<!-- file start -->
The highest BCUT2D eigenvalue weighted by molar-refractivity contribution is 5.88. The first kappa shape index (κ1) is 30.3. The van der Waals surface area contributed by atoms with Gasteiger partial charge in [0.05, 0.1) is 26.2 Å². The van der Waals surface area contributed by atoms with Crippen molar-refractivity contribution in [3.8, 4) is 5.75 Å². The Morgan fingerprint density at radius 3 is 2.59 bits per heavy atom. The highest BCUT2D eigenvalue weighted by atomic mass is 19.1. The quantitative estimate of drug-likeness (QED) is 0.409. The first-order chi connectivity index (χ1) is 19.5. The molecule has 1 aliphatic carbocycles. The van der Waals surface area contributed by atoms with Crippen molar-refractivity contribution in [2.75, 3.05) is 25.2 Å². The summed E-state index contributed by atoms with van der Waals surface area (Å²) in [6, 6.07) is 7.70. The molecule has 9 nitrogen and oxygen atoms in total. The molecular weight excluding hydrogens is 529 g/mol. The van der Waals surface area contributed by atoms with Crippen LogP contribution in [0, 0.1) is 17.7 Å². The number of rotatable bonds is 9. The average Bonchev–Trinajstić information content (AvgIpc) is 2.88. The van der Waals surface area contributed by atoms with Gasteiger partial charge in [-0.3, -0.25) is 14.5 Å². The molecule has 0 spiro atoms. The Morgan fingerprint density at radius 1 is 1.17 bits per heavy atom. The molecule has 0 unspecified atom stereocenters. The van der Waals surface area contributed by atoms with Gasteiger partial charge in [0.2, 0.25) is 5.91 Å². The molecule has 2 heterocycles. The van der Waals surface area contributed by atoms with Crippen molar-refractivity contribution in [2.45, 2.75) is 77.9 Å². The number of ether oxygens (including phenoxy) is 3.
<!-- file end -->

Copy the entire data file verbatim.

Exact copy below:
The highest BCUT2D eigenvalue weighted by molar-refractivity contribution is 5.88. The first kappa shape index (κ1) is 30.3. The van der Waals surface area contributed by atoms with Gasteiger partial charge in [0.05, 0.1) is 26.2 Å². The van der Waals surface area contributed by atoms with Crippen molar-refractivity contribution in [3.8, 4) is 5.75 Å². The Morgan fingerprint density at radius 3 is 2.59 bits per heavy atom. The highest BCUT2D eigenvalue weighted by atomic mass is 19.1. The quantitative estimate of drug-likeness (QED) is 0.409. The first-order chi connectivity index (χ1) is 19.5. The molecule has 1 aliphatic carbocycles. The van der Waals surface area contributed by atoms with Crippen molar-refractivity contribution in [2.75, 3.05) is 25.2 Å². The summed E-state index contributed by atoms with van der Waals surface area (Å²) in [6, 6.07) is 7.70. The molecule has 9 nitrogen and oxygen atoms in total. The molecular weight excluding hydrogens is 529 g/mol. The van der Waals surface area contributed by atoms with Crippen LogP contribution in [0, 0.1) is 17.7 Å². The number of rotatable bonds is 9. The average Bonchev–Trinajstić information content (AvgIpc) is 2.88. The van der Waals surface area contributed by atoms with Gasteiger partial charge in [-0.3, -0.25) is 14.5 Å². The molecule has 0 spiro atoms. The Morgan fingerprint density at radius 1 is 1.17 bits per heavy atom. The molecule has 0 unspecified atom stereocenters. The van der Waals surface area contributed by atoms with Gasteiger partial charge in [0.2, 0.25) is 5.91 Å². The molecule has 2 heterocycles. The van der Waals surface area contributed by atoms with Crippen molar-refractivity contribution in [2.45, 2.75) is 77.9 Å². The number of ether oxygens (including phenoxy) is 3.